There’s an old 3M cultural rule that allows employees to spend 15% of their time working on their own ideas without management intervention, so long as their work remotely relates to the business. It’s an unwritten rule, and it’s a good one. I can personally attribute $60M in business as a direct result of this rule.
Recently, I was advocating the implementation of a similar 15% rule for a client in order to boost morale, spark creativity and reward employees with the freedom to work on their own ideas. While in tacit agreement, the CEO expressed reservations about the potential loss of productivity and the ROI. She asked how would we measure the program.
While a legitimate question, my reply was that you don’t measure the program. Not directly.
We hear a lot about how marketing is now a science. How unless you’re measuring ROI and quantifying each customer touch point, lead source, lead score, and so on, that you are wasting effort, and not as likely to be successful. Measurement is king. Quantify everything.
Being an “analytic” and having spent a short part of my career as a “process” engineer, I tend to agree that measurement is a necessary and good thing. There’s an old statement that says you can’t improve something unless you measure it. However, only up to a point.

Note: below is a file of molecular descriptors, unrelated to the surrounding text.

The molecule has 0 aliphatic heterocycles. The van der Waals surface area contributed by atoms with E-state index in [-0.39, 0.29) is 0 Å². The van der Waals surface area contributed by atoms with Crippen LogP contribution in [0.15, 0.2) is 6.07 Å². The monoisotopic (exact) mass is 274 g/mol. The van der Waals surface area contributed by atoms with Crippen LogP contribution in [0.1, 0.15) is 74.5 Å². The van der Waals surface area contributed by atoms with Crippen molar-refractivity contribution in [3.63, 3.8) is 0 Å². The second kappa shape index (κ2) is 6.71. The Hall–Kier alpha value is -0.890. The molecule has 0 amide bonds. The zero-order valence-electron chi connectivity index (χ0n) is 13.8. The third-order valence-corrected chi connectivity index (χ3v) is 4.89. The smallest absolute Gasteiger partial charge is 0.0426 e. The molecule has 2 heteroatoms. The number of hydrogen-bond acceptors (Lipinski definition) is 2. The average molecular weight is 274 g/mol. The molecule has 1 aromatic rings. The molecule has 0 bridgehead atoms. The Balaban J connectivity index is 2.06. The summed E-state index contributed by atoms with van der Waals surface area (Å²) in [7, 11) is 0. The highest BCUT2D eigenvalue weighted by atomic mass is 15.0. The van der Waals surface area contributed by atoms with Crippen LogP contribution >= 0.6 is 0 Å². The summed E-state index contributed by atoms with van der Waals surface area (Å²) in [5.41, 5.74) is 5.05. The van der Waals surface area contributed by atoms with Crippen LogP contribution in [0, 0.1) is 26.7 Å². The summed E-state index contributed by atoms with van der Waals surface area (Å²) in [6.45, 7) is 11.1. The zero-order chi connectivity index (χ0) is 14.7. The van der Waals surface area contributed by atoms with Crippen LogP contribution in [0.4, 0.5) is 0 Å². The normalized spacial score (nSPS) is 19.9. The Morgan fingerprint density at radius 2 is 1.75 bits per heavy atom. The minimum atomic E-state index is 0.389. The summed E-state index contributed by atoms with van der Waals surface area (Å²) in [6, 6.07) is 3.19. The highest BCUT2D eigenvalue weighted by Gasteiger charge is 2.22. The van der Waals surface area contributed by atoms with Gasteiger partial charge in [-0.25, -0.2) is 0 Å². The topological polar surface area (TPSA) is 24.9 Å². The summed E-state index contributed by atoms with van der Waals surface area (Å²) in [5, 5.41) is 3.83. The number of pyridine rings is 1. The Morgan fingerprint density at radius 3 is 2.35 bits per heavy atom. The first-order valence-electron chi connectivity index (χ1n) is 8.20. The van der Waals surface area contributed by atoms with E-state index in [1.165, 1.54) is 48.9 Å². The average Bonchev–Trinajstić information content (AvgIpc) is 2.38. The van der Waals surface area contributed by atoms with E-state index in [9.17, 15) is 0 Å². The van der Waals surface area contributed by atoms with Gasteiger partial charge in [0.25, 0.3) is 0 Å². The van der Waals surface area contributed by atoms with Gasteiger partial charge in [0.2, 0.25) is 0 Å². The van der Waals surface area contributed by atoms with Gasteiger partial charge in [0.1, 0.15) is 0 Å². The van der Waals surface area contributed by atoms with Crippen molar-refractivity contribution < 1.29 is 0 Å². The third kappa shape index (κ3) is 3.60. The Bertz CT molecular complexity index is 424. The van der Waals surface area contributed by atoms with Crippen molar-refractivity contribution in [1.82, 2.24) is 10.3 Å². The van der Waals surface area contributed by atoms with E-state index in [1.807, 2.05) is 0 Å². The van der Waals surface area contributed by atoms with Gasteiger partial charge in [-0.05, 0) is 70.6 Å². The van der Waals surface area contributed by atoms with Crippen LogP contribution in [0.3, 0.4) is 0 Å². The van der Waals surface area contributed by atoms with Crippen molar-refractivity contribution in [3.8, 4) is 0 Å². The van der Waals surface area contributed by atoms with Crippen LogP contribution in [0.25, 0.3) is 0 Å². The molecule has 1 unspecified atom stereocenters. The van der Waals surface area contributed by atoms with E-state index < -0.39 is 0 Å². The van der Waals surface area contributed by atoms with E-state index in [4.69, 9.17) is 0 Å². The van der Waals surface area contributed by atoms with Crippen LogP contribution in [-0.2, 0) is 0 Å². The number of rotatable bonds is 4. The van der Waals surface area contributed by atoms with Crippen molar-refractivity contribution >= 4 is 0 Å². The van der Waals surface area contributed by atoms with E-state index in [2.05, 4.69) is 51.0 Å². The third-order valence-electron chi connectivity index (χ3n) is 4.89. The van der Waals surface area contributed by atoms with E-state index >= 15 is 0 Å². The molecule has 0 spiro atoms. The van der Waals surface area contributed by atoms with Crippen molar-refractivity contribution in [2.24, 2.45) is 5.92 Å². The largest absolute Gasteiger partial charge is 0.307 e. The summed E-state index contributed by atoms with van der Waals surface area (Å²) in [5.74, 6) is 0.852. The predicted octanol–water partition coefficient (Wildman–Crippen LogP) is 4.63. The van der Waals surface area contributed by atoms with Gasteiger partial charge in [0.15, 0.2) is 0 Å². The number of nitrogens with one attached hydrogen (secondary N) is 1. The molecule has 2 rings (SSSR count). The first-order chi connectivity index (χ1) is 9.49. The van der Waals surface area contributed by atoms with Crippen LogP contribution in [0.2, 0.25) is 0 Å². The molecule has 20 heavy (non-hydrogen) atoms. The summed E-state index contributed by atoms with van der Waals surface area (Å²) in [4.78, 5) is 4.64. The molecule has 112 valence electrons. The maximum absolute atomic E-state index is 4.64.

Why? Because sometimes our marketing and sales results come from people, and there are qualities about people that are hard to quantify. How does one measure passion? How do we measure creativity, determination, compassion or empathy? Or the freedom to create with 15% of your time? These are valuable human traits, and I believe that they can add to the success of any marketing or sales program.
The problem is when measurement is taken to an extreme. I’m not a fan of measuring everything. Too many times we seek security in numbers, as if they alone are the key to control, and predicting the future. The numbers become the end. Because we can measure something, doesn’t mean we have to. Sometimes we have to trust the spirit in people. Their desire to succeed and create. Managers measure passion, leaders enable it.
In quantum physics, the Heisenberg Uncertainty Principle is often misstated so as to imply that simultaneous measurements of both the position and momentum cannot be made. And while a slight misstatement, I believe it can be applied to business. If we try to measure passion or creativity, we cannot understand their momentum. As a matter of fact it dies.
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